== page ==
The basic behavior of concurrent collection has been explained now. Stacks and Queues are not new ideas in C#.
So I will just list the main points:

ConcurrentStack
– Push()/PushRange() to add data
– TryPop()/TryPopRange() to get data
– Last in first out (LIFO)

ConcurrentQueue
– Enqueue() to add data
– TryDequeue() to get data
– First in first out (FIFO)

ConcurrentDictionary

Also the Dictionary is well known in C#. The concurrent version of it can atomically add, get and update entries. Atomic means that operations start and finish as single steps and without interferance of any other threads.

TryAdd returns true if the new entry was added successfully. If the key already exists, this method returns false.
TryUpdate compares the existing value for the specified key with a specified value, and if they are equal, updates the key with a third value.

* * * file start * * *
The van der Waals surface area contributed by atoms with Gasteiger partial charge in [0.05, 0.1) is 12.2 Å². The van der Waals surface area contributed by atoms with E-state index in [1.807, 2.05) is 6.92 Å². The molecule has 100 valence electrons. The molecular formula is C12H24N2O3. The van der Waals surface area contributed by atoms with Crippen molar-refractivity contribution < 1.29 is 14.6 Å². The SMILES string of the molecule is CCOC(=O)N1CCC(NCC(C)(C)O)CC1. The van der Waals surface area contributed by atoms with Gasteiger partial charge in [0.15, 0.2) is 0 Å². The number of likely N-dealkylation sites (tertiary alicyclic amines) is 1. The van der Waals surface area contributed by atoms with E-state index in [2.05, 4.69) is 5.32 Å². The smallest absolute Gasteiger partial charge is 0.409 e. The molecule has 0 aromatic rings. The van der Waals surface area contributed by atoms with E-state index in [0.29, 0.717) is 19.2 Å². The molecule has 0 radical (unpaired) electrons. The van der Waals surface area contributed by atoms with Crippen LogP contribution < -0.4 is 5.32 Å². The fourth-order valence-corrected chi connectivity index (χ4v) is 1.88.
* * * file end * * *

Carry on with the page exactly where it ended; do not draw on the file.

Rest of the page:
AddOrUpdate adds an entry if the key does not already exist, or updates if the key already exists.
GetOrAdd adds an entry if the key does not already exist.

public static void ConcurrentDictionary1() {
    ConcurrentDictionary<string, int> lCollection = new ConcurrentDictionary<string, int>();
    if (lCollection.TryAdd("a", 1)) Console.WriteLine("successfully added entry: a/1");
    PrintConcurrentDictionary(lCollection);
    if (lCollection.TryUpdate("a", 2, 1)) Console.WriteLine("updated value to 2");
    PrintConcurrentDictionary(lCollection);
    lCollection["a"] = 3;
    PrintConcurrentDictionary(lCollection);
    int x = lCollection.AddOrUpdate("a", 4, (s, i) => i * i);
    PrintConcurrentDictionary(lCollection);
    int y = lCollection.GetOrAdd("b", 5);
    PrintConcurrentDictionary(lCollection);

    Console.ReadLine();
} //

example output:
successfully added entry: a/1
—————————————–
a = 1
updated value to 2
—————————————–
a = 2
—————————————–
a = 3
—————————————–
a = 9
—————————————–
b = 5
a = 9

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About Bastian M.K. Ohta

Happiness only real when shared.

Posted on December 9, 2013, in Basic, C#, Threading and tagged , , , , , , , . Bookmark the permalink. Leave a comment.